Silversea achieves a breakthrough in luxury ship design with the Silver Nova

ONBOARD THE SILVER NOVA — In just four years, Silversea has grown from seven ships to 12, making it the largest luxury cruise line. 

This month, the line debuted its largest and most ambitious ship yet, the 728-passenger Silver Nova, the first in its class and a game-changer in the upmarket cruise sector, with a truly unique design that refocuses passengers on the sea and the destinations it serves.

How is this achieved? Let’s start with glass: The ship is wrapped in it, representing a surface area about 40% greater than Silversea’s Muse-class vessels. It means guests are almost always in touch with wherever the ship is sailing.

Nowhere is this more obvious than in the S.A.L.T. Lab, where hands-on culinary lessons are offered. On the previous two Silversea ships, the venue was an interior space with no windows. On this ship, it’s on Deck 10 and features broad glass windows offering views of the ocean. The Venetian Lounge, always a windowless, one-story space, is now more than two decks tall with windows to one side.

The S.A.L.T. Lab on Silver Nova.

Then there’s Nova’s asymmetrical layout, which encouraged the architects to play around with spaces — the ship’s funnel is not positioned at the centerline of the ship, neither is the pool. It’s aesthetically pleasing but also functional, because designers eliminated most structures on the upper decks, allowing the sea and landscapes to tell their story.

The asymmetrical design gives the Silver Nova one of the most chic, expansive pool decks at sea. Though the pool is smaller than the terrific ones on Muse-class vessels, it sits on the starboard side, with seating and walkways producing an amphitheater-like effect: The pool becomes a stage of sorts with a backdrop that spills for miles.

New suites, more space

Inside, Silversea introduced seven suite categories on the Nova, led by two Otium Suites, located on the starboard aft corner, that span 1,324 square feet and feature wraparound balconies with whirlpool baths. Thanks again to the ship’s design, the balcony protrudes in a way that allows for 270-degree views.

Standard veranda categories, which make up more than 75% of the ship’s accommodations, measure 301 square feet and have 54-square-foot balconies. 

A Classic Veranda suite on Silver Nova.

For a ship that had not yet entertained paying passengers — this was a press sailing — service was attentive and upbeat and never pretentious. With a crew of 544, the crew-to-guest ratio of 1-to-1.3 is exemplary. But the ship’s passenger space ratio (75 gross tons per passenger) is also exceptional, higher than almost any other ship sailing today. Not only are the upper decks spacious, but the restaurants are large enough to seat almost 50% more guests than the ship’s full capacity at one time. 

The ship’s main dining room, Atlantide, sits next to the S.A.L.T. Kitchen on Deck 3. Both are larger than their counterparts on the Silver Moon and Silver Dawn but will otherwise feel familiar, and neither requires reservations.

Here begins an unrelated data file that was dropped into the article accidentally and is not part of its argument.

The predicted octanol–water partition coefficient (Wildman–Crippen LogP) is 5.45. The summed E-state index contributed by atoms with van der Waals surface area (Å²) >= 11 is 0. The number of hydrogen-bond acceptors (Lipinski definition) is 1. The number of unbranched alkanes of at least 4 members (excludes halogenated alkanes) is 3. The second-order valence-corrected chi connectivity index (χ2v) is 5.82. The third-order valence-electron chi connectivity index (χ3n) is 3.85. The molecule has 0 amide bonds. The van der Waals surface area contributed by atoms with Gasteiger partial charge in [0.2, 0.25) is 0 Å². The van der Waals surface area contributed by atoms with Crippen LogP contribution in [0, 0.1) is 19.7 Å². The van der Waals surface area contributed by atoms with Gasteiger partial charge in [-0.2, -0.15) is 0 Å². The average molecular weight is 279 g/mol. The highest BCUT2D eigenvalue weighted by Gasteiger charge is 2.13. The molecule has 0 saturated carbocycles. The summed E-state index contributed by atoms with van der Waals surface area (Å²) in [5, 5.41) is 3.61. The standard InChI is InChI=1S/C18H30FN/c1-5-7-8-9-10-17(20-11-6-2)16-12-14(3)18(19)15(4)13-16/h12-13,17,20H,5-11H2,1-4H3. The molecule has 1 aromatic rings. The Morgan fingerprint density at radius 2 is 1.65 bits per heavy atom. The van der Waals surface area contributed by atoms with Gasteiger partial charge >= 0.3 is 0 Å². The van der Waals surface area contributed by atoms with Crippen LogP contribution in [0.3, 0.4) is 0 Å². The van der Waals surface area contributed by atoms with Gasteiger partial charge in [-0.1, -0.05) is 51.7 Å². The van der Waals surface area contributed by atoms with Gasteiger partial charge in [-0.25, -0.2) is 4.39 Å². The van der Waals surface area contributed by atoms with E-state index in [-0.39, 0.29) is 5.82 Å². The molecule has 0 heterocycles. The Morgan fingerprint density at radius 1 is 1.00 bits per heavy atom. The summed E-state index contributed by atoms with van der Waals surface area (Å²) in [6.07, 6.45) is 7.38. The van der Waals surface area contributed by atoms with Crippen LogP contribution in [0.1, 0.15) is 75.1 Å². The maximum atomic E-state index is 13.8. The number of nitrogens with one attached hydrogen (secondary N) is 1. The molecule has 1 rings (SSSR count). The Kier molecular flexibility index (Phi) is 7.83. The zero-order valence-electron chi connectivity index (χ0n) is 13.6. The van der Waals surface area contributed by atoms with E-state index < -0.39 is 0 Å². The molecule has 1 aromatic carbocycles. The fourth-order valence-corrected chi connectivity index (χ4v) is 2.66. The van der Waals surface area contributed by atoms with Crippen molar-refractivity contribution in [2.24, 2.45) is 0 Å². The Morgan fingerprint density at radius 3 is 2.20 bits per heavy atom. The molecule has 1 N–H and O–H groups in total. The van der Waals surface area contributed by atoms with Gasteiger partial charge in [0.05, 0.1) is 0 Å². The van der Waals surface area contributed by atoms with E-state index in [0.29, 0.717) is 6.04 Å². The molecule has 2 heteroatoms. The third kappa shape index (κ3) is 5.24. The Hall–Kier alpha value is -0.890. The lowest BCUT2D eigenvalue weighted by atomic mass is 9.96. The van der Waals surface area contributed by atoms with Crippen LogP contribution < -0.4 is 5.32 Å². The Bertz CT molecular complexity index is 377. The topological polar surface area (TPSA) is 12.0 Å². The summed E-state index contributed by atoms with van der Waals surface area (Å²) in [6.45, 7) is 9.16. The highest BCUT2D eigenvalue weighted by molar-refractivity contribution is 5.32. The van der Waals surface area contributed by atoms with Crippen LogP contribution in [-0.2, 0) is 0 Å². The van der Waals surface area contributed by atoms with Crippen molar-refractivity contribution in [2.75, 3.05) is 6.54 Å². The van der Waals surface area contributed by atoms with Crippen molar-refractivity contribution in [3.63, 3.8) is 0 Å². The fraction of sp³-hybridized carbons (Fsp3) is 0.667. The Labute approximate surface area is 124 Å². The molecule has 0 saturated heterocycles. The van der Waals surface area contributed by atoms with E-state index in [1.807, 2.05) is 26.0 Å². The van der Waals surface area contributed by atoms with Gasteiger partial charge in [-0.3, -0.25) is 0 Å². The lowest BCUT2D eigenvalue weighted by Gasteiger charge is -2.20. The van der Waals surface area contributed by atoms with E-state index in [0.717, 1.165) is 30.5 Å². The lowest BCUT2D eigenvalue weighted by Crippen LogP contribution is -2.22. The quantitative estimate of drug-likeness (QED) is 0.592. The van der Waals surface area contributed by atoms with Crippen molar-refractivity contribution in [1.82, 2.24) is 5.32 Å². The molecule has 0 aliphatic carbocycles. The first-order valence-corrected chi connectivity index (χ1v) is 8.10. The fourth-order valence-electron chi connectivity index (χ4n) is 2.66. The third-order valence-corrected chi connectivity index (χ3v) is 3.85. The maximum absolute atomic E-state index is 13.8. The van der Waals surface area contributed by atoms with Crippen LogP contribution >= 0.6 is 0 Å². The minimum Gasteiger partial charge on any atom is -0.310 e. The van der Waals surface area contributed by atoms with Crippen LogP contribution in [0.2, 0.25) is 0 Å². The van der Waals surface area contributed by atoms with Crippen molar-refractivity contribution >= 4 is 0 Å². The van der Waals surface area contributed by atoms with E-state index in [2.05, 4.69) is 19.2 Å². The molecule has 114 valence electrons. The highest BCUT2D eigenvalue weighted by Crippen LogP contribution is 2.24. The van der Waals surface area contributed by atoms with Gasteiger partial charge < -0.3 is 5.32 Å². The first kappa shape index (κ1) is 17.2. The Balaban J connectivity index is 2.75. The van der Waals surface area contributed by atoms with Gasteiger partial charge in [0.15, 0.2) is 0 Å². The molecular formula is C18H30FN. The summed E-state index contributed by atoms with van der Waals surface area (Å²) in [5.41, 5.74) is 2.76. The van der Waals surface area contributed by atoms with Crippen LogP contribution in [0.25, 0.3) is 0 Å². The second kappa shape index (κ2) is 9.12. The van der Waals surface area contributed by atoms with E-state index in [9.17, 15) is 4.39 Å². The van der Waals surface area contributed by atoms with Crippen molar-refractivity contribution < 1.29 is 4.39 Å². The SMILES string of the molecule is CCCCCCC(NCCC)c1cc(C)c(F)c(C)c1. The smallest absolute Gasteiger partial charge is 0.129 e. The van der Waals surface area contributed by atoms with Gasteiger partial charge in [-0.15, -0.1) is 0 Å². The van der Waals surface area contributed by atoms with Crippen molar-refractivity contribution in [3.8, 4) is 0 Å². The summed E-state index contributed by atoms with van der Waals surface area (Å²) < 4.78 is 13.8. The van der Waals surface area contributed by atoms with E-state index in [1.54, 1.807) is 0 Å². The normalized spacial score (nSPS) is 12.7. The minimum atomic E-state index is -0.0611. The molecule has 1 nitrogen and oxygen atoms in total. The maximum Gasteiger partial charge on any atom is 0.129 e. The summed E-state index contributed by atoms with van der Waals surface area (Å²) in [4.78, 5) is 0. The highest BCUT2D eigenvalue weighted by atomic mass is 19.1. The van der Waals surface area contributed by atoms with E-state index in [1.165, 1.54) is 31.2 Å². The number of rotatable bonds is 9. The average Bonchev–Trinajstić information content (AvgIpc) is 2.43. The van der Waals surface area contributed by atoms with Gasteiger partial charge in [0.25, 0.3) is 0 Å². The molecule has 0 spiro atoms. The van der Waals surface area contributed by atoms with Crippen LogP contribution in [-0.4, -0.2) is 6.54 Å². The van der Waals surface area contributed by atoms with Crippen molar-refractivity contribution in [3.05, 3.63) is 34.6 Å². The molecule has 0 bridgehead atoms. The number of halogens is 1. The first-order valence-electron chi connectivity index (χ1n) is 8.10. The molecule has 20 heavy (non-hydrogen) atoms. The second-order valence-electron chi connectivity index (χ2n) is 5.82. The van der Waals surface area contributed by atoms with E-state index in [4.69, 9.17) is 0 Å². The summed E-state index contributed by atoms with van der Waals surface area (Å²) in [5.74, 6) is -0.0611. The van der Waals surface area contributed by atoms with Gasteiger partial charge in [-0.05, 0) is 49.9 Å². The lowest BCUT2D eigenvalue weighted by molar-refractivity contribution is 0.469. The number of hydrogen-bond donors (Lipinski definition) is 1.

Atlantide serves breakfast, lunch and dinner, with expansive menus. The 160-seat S.A.L.T. Kitchen offers an adventurous menu tied in general to itinerary destinations as well as a daily-changing menu inspired by the specific port the ship is visiting or passing near.

La Terrazza, a Silversea favorite, occupies a prime position on Deck 4 aft, and with seating for 340, it’s the Silver Nova’s largest restaurant. There are buffet stations for breakfast and lunch, nicely spaced, while an Italian menu is offered at dinner. One quibble: Less than a quarter of La Terrazza’s seating is located outside, on the aft terrace — I suspect these will be prime spots on warm-water cruises.

Silver Note, a supper club with live music nightly and tapas-style dishes, is in a gorgeous room that orients guests in a circle around a jazz duo, with a ripple of glass on the ceiling.

Two more past guest favorites, The Grill (aka Hot Rocks at dinner) and Silversea’s pizza kitchen, Spaccanapoli, have been united under one roof at the Marquee, another breathtaking space, topped by a two-story pergola located on Deck 10 and open on both sides to the breeze and the view.

Three dinner spots are available at an additional cost. La Dame is a French restaurant with a decadent menu including caviar with buckwheat blini; foie gras; lobster bisque; soufflés; and fine cheeses.

Kaiseki serves an Asian fusion selection completely revamped for the Nova.

The Otium spa on Silver Nova.

New to Silversea is the S.A.L.T. Chef’s Table, where an 11-course menu is prepared in front of 24 diners, offered with anecdotes about the history of each dish or signature ingredient. It’s a three-hour affair with a $180 surcharge.

Receiving some pushback from past Silversea guests on discussion boards is the increased price to dine at the other two venues: La Dame has gone from $60 per person to $160, including wine pairings for each course, with an additional $90 for the “connoisseur wine pairing” and $140 for Champagne pairings. Kaiseki is now $80 per person for dinner (a sushi menu is offered at lunch, with no add-on).

Will size matter?

There’s no question, in my mind, that new-to-Silversea guests will be in awe of this spectacular ship. Many travel advisors may wonder if past Silversea guests will take to the vessel, which is 103 feet longer than the Muse-class ships and definitely feels larger.

Some Silversea loyalists may prefer the intimacy and camaraderie afforded by the line’s smaller ships, six of which hold fewer than 400 passengers and call at the globe’s most exotic ports. 

But I suspect many Silversea fans will be awed by the Silver Nova’s generous spaces, added features and the plentiful ways to enjoy the seas it sails.

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